On Tuesday night, President Barack Obama stood before a group of students in Virginia to commemorate the first day of a new school year. His spoken remarks, and those found online here, show a president who is asking the students of this country to understand their role and their responsibility, not just to themselves, but as citizens of the United States.
I was happy, at first, to see that he did not give students a way to get off the hook. No matter what background, what family conditions, what race, gender, or economic status—something is expected from each student. To be his or her best. No momentary difficulty or failure is an excuse to give up entirely. There is no quick fix for success. It is hard work, and the questions he asked hearkened back to the most quoted speech of President John F. Kennedy, asking “not what your country can do for you, but what you can do for your country.”
“So today, I want to ask you, what’s your contribution going to be? What problems are you going to solve? What discoveries will you make? What will a president who comes here in twenty or fifty or one hundred years say about what all of you did for this country? “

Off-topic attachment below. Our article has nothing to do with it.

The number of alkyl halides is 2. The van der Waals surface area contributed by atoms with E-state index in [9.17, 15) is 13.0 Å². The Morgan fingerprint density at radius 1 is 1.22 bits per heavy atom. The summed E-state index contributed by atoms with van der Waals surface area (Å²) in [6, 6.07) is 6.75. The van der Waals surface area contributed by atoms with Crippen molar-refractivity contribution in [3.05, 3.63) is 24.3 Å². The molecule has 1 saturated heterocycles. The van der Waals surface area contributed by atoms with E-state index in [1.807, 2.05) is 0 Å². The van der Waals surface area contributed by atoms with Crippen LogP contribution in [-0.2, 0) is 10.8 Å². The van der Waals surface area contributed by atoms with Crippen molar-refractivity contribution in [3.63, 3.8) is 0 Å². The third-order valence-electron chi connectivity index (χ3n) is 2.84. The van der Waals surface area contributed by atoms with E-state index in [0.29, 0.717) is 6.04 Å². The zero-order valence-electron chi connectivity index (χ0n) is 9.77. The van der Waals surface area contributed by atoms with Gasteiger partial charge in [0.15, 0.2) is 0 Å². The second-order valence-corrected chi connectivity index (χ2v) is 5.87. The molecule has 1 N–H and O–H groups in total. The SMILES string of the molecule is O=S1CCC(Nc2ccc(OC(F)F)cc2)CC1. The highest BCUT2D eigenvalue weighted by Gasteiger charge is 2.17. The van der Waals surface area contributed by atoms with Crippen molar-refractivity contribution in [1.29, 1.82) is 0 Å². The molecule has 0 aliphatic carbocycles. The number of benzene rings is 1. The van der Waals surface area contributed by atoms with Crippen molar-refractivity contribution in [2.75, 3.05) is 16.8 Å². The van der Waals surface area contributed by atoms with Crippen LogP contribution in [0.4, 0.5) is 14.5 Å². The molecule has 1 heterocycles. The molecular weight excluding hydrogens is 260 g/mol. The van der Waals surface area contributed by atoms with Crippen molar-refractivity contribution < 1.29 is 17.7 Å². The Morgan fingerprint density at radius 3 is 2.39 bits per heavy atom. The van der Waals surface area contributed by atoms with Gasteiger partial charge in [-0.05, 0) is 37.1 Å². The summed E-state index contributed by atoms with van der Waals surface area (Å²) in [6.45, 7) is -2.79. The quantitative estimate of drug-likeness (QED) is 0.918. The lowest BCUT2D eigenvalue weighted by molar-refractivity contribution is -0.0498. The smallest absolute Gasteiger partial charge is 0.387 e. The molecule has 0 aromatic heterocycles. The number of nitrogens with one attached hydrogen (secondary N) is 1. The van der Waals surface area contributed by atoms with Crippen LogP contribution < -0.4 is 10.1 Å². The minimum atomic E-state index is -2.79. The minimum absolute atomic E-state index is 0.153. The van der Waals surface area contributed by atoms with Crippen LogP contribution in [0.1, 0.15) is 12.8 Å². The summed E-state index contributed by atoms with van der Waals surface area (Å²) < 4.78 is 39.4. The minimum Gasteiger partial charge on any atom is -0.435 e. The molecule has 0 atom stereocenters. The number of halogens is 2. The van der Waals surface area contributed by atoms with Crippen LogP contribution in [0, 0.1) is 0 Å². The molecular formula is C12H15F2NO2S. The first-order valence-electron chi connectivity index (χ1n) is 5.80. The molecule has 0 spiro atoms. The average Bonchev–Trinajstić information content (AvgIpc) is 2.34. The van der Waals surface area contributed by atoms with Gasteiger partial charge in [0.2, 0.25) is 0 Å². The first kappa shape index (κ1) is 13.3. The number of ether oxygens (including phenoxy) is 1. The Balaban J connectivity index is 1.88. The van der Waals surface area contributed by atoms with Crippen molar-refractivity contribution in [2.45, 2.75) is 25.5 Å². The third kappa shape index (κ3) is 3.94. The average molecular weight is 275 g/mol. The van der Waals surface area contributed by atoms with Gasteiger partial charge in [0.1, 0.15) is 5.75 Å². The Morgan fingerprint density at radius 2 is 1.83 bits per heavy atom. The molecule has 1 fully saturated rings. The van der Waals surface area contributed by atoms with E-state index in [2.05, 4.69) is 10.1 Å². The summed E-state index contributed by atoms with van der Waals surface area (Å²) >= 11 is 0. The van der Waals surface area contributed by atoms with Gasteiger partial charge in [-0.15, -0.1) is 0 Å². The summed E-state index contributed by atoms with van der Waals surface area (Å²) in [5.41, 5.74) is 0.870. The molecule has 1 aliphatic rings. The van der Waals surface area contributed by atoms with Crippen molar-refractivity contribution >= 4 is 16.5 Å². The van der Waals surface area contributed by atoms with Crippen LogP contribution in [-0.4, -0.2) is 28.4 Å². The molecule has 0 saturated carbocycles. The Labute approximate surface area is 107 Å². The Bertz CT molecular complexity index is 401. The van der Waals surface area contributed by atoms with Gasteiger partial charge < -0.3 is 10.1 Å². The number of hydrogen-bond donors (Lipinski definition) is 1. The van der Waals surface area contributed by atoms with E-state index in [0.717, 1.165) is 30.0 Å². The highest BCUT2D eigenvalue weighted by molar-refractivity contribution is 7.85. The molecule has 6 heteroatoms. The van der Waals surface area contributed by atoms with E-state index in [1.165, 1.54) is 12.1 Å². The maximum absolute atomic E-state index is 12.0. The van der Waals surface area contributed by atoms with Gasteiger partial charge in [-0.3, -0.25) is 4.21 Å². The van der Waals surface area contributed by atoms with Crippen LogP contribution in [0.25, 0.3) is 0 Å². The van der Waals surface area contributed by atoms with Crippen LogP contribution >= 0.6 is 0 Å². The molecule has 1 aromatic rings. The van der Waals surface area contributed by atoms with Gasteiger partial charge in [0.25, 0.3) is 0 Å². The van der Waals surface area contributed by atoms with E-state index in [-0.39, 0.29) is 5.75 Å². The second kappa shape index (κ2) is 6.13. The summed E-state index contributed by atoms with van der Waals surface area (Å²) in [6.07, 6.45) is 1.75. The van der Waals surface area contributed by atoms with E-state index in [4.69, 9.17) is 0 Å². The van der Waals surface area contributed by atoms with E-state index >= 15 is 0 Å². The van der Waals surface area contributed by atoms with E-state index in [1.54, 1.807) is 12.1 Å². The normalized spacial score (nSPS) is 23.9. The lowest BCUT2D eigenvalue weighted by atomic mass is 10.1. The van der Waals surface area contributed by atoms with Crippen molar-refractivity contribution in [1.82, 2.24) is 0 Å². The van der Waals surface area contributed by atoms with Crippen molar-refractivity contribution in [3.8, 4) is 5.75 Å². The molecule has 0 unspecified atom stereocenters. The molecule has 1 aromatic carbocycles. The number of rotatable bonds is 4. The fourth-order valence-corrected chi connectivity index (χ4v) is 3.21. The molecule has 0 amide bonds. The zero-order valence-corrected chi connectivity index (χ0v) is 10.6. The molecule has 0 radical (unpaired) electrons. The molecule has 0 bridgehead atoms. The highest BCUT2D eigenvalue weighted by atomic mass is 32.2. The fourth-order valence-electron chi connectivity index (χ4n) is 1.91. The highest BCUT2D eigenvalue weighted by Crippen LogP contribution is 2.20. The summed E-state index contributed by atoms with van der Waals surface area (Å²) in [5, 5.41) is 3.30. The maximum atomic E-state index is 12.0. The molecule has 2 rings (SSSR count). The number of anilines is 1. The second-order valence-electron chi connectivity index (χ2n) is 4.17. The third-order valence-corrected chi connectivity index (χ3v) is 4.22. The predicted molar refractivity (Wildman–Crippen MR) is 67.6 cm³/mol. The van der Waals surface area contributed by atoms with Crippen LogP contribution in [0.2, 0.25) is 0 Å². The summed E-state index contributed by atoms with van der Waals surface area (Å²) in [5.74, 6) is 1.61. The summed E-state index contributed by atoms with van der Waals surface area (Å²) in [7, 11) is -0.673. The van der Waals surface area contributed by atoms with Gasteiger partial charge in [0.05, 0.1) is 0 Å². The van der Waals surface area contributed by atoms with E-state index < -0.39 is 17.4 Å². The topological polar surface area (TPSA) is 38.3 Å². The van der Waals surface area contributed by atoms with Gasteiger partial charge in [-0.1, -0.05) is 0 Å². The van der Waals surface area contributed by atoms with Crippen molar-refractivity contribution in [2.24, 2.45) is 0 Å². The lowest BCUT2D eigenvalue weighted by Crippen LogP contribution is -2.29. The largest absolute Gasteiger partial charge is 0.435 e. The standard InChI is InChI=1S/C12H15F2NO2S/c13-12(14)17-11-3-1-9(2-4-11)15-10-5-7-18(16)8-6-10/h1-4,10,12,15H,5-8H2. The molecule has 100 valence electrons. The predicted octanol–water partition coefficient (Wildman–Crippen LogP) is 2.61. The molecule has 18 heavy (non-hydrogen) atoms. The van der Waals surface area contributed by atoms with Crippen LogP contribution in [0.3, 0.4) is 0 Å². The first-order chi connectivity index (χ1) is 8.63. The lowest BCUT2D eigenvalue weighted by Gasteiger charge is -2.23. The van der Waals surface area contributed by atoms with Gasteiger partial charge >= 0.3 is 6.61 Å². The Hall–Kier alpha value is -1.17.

I was instantly reminded of something I had written back in college about Jung’s concept of Individuation. Individuation is the concept Jung came up with for the second phase of life, after the education and structures of young adulthood—when one in middle age seeks to answer larger questions about him/herself and his or her place in the whole—while seeking, too, to be a whole human being. You have already established yourself and have given of yourself to your family and to the community. You have already outgrown the more immature phases of life that demanded structure—you are ready now to ask the deeper questions. Continued...